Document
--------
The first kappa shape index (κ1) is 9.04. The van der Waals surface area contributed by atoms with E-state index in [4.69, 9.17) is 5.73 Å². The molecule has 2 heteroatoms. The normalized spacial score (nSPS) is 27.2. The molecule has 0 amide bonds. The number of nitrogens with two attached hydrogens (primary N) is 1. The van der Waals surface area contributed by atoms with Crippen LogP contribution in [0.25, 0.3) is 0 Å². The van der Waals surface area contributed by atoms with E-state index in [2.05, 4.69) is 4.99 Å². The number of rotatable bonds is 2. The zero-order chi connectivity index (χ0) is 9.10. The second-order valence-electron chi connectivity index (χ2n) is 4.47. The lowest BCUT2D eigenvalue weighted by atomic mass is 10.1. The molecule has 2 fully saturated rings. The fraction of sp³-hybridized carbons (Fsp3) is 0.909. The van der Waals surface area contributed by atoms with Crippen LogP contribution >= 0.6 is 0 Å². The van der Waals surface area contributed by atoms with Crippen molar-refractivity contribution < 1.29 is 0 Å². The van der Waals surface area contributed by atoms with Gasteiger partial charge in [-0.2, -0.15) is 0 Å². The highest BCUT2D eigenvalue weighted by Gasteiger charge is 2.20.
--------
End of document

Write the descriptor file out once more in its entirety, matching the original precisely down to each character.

The first kappa shape index (κ1) is 9.04. The van der Waals surface area contributed by atoms with E-state index in [4.69, 9.17) is 5.73 Å². The molecule has 2 heteroatoms. The normalized spacial score (nSPS) is 27.2. The molecule has 0 amide bonds. The number of nitrogens with two attached hydrogens (primary N) is 1. The van der Waals surface area contributed by atoms with Crippen LogP contribution in [0.25, 0.3) is 0 Å². The van der Waals surface area contributed by atoms with E-state index in [2.05, 4.69) is 4.99 Å². The number of rotatable bonds is 2. The zero-order chi connectivity index (χ0) is 9.10. The second-order valence-electron chi connectivity index (χ2n) is 4.47. The lowest BCUT2D eigenvalue weighted by atomic mass is 10.1. The molecule has 2 fully saturated rings. The fraction of sp³-hybridized carbons (Fsp3) is 0.909. The van der Waals surface area contributed by atoms with Crippen LogP contribution >= 0.6 is 0 Å². The van der Waals surface area contributed by atoms with Crippen molar-refractivity contribution < 1.29 is 0 Å². The van der Waals surface area contributed by atoms with Gasteiger partial charge in [-0.2, -0.15) is 0 Å². The highest BCUT2D eigenvalue weighted by Gasteiger charge is 2.20.